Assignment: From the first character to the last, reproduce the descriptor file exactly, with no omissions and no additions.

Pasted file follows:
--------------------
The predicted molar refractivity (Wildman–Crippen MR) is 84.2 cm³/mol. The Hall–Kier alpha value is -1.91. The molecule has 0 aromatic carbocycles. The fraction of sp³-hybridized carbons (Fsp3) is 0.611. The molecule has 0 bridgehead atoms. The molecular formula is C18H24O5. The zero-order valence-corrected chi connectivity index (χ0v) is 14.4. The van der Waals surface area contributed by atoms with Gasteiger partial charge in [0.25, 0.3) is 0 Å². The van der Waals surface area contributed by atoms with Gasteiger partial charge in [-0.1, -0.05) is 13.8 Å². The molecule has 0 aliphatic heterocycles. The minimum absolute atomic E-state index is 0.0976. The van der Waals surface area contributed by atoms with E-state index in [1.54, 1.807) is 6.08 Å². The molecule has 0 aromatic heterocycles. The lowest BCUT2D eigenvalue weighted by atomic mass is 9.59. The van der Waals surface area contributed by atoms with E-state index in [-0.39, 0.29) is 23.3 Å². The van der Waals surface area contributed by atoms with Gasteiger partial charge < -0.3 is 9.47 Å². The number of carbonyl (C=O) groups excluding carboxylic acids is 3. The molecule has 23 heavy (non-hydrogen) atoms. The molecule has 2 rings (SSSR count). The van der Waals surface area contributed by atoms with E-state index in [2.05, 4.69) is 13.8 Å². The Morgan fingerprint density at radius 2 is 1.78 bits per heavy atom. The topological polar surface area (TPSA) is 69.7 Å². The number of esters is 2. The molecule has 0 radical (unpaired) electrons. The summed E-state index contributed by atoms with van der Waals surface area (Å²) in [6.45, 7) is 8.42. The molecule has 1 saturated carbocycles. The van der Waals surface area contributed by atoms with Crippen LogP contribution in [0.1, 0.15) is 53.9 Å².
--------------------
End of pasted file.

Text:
The predicted molar refractivity (Wildman–Crippen MR) is 84.2 cm³/mol. The Hall–Kier alpha value is -1.91. The molecule has 0 aromatic carbocycles. The fraction of sp³-hybridized carbons (Fsp3) is 0.611. The molecule has 0 bridgehead atoms. The molecular formula is C18H24O5. The zero-order valence-corrected chi connectivity index (χ0v) is 14.4. The van der Waals surface area contributed by atoms with Gasteiger partial charge in [0.25, 0.3) is 0 Å². The van der Waals surface area contributed by atoms with Gasteiger partial charge in [-0.1, -0.05) is 13.8 Å². The molecule has 0 aliphatic heterocycles. The minimum absolute atomic E-state index is 0.0976. The van der Waals surface area contributed by atoms with E-state index in [1.54, 1.807) is 6.08 Å². The molecule has 0 aromatic heterocycles. The lowest BCUT2D eigenvalue weighted by atomic mass is 9.59. The van der Waals surface area contributed by atoms with E-state index in [-0.39, 0.29) is 23.3 Å². The van der Waals surface area contributed by atoms with Gasteiger partial charge < -0.3 is 9.47 Å². The number of carbonyl (C=O) groups excluding carboxylic acids is 3. The molecule has 23 heavy (non-hydrogen) atoms. The molecule has 2 rings (SSSR count). The van der Waals surface area contributed by atoms with E-state index in [2.05, 4.69) is 13.8 Å². The Morgan fingerprint density at radius 2 is 1.78 bits per heavy atom. The topological polar surface area (TPSA) is 69.7 Å². The number of esters is 2. The molecule has 0 radical (unpaired) electrons. The summed E-state index contributed by atoms with van der Waals surface area (Å²) in [6.45, 7) is 8.42. The molecule has 1 saturated carbocycles. The van der Waals surface area contributed by atoms with Crippen LogP contribution in [0.1, 0.15) is 53.9 Å².